Is it time the Vatican followed UEFA's example and, in the way that Russian club CSKA Moscow was ordered to play three home European matches behind closed doors, instruct the church in Ireland to hold First Communion ceremonies in empty venues.
It wouldn't be as radical a measure as you might at first think.
Controversially, many Irish churches are virtually empty most of the week and attract even smaller attendances for mass on Sundays than most poorly-attended League of Ireland fixtures.
UEFA was forced to take action when crowd disturbances forced some games to be halted for several minutes.
Recent requests by the Dublin Archdiocese to refrain from filming or photographing during First Communion ceremonies seem to have fallen on deaf ears with selfie-fixated parents already protesting the Church is spoiling the kids' big day out.
The request follows a directive from the National Board for Safeguarding Children. The concern is that pirated photos of innocent children could end up on the dark web.
Having witnessed unruly scenes at such a gathering, I have some sympathy for the Church.
I'm assured that things have become even more hysterical since I attended a Holy Communion ceremony a few of years ago. I'd been invited to an afternoon cocktail party but, naively unaware of the protocols, I rocked up at the church for the special occasion.
If Beyonce and Jay-Z had announced a gig in the Submarine Bar I'd have found it easier to get a seat than I did that morning. The church was rammed. Expecting a solemn occasion, I was astonished by the style awards red carpet atmosphere.
Katie Price sure has a lot to answer for. The mini-stars, or aspirant communicants, arrived like Oscar hopefuls in stretch limos or wedding carriages. Afterwards, some were whisked heavenwards in helicopters to a land of bouncy castles, fun food and sugary drinks.
If I hadn't known this was a day for the sharing of the sacrament of the Holy Eucharist with the young, I might have thought it was a wedding fair or the launch of a new spray-tan for mums.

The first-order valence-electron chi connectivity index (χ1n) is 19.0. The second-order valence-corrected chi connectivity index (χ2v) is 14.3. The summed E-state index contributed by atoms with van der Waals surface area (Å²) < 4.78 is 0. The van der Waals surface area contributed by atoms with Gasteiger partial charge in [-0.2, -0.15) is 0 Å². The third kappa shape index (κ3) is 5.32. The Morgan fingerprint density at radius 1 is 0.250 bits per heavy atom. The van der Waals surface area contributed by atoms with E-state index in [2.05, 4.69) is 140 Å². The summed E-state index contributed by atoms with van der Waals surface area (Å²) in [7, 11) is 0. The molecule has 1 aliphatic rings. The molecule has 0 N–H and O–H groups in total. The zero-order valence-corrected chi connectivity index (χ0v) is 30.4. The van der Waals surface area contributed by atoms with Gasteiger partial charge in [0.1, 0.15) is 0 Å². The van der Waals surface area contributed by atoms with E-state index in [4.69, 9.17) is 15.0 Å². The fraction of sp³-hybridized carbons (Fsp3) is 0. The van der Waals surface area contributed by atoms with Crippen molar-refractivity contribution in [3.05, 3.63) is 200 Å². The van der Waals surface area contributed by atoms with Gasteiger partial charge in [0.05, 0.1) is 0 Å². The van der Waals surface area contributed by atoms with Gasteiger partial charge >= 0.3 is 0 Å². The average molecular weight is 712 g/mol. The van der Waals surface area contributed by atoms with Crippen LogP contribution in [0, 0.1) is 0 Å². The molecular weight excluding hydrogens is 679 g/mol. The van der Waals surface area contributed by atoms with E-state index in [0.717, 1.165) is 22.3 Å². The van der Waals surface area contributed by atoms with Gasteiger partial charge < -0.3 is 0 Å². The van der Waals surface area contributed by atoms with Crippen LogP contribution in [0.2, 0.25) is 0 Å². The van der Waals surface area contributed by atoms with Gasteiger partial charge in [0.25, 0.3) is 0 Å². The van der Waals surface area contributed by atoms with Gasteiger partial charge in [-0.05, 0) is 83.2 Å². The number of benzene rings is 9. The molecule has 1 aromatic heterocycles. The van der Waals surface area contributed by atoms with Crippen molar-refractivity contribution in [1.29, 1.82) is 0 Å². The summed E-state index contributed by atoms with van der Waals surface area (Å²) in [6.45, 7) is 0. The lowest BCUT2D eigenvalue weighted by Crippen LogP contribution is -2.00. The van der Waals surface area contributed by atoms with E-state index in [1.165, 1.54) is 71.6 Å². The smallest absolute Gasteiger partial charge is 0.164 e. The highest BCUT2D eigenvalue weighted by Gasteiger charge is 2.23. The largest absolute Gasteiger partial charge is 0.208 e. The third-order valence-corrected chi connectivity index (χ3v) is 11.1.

Some parents understood that this was an important moment in their child's spiritual life. An initiation, through the sacrament of the Holy Eucharist, into the community of Christian faith.
But gently-worded requests to leave the limos at home because of "demand on parking spaces" went unheeded and the ceremony began to resemble a gaggle of paparazzi flocking after Niall Horan, George Clooney and Bressie.
Egged on by their over-zealous other half, fathers or partners (and it was mostly men who wielded the cameras) clambered into position to shoot good face time.
It was dispiriting to watch a meaningful religious rite being downgraded to the status of a photo op for a young lad in his new runners or a little girl dressed like Kim Kardashian in bridal wear as a ruck of camcorders, iPads and smart phones threatened to engulf the parish priest.
I was struck by the recent protest of one young mother who complained about the camera ban, explaining that it has become family tradition to grab a shot after baptism of the latest baby posed on the altar.
I thought an altar was a sacred space and not simply a stage prop.
The Church might have to engage in some lateral thinking if it's to successfully defeat the happy-snappy menace, which is sure to escalate with the sale of selfie sticks. But just wait for the compo claims when someone gets poked in the eye.
For those à la carte Catholics intent on turning a holy event into something resembling an X Factor heat, the Church could perhaps consider introducing a musical theme to the day with, say, the Singing Priest from Oldcastle warbling like Elvis being paddled up-stream in Blue Hawaii, "This is the moment…". The parents would pay handsomely for a DVD of their little Bertie or Chardonnay in the Irish equivalent of the Las Vegas Wedding Chapel.
But it might be more effective just to ban the parents from attending these ceremonies altogether. The pushy camera buffs should be warned they're now on a yellow card.